Behavioral Health Outcomes Measures: Problems, Challenges, Solutions

Psychology’s Ambitions

Human suffering, including mental and behavioral health problems, is elusive to define and measure.  Even with relatively objective markers of diagnosed mental illness, consensus is hard to find. People often have more than one diagnosable condition, and the conditions themselves are increasingly understood as dimensional rather than categorical (APA, 2013).  These   conditions also are often embedded in relational and social contexts.  To complicate things even further, they often occur on a spectrum ranging from absent to severe during the course of a care episode, or a lifetime. All of these factors may have a greater or lesser effect on the person’s functioning at different times and under different circumstances.  It is challenging for both patients and providers to sift through all of the data, all of the layers and all of the noise, in order to identify the most important factors that can guide treatment.

All of this matters because insight into the combinations of history, context, symptoms and current level of severity shape treatment selection and referral options. These insights can then support targeted use of relational and other evidence-based treatment, and potentially can be used to measure the effectiveness of treatment.  Psychology seeks to refine our understandings of these complexities and to provide solutions that focus and guide effective treatment. When are they relevant?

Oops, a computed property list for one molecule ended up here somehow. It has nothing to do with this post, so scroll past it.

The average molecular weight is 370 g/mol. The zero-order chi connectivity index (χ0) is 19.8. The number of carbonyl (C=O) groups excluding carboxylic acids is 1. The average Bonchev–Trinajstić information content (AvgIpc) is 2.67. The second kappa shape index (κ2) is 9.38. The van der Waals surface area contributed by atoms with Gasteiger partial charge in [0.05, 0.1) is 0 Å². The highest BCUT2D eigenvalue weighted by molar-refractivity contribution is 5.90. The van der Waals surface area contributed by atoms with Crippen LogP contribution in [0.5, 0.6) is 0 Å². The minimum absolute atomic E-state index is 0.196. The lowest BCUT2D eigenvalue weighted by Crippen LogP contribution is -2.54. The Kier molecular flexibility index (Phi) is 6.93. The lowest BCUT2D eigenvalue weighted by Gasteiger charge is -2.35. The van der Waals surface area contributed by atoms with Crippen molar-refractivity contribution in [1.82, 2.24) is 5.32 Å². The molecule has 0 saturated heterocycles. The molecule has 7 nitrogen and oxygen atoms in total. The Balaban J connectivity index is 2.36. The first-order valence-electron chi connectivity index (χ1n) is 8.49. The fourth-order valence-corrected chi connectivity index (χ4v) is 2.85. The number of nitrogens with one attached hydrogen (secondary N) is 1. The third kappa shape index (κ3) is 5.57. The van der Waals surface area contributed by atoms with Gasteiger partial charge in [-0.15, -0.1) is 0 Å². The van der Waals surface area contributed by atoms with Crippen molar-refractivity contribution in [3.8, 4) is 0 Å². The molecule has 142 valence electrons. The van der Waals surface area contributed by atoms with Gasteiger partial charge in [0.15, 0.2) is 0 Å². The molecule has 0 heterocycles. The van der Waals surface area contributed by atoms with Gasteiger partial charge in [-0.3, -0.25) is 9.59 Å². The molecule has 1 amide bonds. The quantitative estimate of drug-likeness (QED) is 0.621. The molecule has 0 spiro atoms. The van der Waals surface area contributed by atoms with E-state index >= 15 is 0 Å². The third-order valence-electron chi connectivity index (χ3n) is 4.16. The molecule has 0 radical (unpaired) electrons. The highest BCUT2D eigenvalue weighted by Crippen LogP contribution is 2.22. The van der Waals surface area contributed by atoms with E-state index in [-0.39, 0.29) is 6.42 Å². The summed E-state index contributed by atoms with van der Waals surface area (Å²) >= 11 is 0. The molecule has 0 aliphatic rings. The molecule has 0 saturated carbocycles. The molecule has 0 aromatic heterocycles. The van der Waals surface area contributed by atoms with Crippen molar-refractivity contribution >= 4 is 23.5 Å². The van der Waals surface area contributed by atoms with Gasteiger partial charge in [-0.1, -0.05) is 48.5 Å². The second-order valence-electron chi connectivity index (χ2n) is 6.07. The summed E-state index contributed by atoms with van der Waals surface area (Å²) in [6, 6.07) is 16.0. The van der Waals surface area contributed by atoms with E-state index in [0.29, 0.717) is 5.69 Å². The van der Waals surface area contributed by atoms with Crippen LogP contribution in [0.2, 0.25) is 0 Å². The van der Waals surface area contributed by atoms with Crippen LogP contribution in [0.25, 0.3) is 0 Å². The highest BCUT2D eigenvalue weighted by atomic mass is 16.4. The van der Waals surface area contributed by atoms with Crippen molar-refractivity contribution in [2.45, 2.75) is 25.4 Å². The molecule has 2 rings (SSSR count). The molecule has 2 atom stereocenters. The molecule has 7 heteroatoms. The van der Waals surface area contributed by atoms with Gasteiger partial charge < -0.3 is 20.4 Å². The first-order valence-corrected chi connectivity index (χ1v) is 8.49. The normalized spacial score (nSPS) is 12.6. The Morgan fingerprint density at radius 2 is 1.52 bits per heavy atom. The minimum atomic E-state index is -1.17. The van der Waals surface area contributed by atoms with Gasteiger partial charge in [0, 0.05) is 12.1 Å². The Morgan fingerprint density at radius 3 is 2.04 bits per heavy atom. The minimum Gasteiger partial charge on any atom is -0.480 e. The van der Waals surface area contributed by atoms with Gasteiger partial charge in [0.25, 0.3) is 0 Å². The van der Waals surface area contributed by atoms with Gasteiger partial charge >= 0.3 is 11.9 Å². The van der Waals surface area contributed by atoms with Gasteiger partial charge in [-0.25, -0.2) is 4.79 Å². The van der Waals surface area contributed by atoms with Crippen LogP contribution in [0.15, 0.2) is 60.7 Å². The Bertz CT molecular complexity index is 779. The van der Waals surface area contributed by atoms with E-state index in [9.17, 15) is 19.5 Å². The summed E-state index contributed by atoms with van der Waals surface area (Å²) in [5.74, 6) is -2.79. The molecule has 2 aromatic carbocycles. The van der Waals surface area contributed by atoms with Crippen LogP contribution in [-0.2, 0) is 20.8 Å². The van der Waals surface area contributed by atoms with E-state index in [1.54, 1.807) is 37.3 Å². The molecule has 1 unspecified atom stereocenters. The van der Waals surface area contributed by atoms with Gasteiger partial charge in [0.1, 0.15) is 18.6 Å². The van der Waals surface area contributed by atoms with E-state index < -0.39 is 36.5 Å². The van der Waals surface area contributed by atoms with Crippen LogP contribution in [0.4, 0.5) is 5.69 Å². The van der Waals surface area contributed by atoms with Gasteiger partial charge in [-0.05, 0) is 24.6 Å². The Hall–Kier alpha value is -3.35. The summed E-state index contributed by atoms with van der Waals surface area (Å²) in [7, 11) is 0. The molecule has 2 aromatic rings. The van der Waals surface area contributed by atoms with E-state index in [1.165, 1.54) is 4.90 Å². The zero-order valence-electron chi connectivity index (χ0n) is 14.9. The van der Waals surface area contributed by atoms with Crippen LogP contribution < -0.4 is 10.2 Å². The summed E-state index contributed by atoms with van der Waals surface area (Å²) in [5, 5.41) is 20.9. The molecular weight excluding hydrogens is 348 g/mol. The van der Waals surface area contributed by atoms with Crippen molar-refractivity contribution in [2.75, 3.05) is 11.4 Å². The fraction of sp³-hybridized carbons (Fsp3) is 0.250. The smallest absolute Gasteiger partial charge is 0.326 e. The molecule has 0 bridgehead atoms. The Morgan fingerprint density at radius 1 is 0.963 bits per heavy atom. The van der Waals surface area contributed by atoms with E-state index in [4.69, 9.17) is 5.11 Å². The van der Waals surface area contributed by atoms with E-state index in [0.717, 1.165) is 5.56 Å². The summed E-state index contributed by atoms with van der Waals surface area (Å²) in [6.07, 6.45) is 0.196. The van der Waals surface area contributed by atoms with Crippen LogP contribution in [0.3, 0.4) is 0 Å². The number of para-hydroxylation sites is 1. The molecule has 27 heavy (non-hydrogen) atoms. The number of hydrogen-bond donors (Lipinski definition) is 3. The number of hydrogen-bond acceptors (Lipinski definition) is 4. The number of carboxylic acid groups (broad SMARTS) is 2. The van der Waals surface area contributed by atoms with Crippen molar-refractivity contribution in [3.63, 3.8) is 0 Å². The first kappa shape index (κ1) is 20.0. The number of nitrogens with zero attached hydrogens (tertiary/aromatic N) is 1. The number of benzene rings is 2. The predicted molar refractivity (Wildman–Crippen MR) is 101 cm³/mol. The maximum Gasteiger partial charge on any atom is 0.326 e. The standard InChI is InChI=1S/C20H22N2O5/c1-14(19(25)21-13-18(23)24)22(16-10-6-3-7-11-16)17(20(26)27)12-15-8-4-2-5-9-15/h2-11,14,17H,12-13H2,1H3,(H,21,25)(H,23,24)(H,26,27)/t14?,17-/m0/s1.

Quality Focus

Patients, providers and payors all want quality and value in their care. Improving our ability to recognize and assess the scope of human problems can improve the quality and value of both psychosocial and medical treatments.   

Patient input clearly is essential. While patient self-report was not believed to be a reliable or valid measure of mental health as recently as the 1980s, we now are more likely to assume that they want to communicate their problems as accurately as possible.  Many, however, require assistance with identifying their concerns – sorting them out from the multiple layers of experience, and communicating them to their providers. Well-designed assessment and outcomes measurement tools can facilitate this process.  

We also need to know whether our treatment is helping.  Studies show that therapist’s subjective evaluation of treatment effectiveness is not an accurate predictor of patient progress (Boswell & Constantino, 2015). The current lack of biomarkers leaves psychotherapy and psychiatric treatment in need of other types of measurement, particularly data reported by the patient.  When outcomes measurement is routinely integrated into clinical care, it enhances treatment effectiveness and provides ecologically valid data on the process of change (Fortney, Sladek, & Unützer, 2015).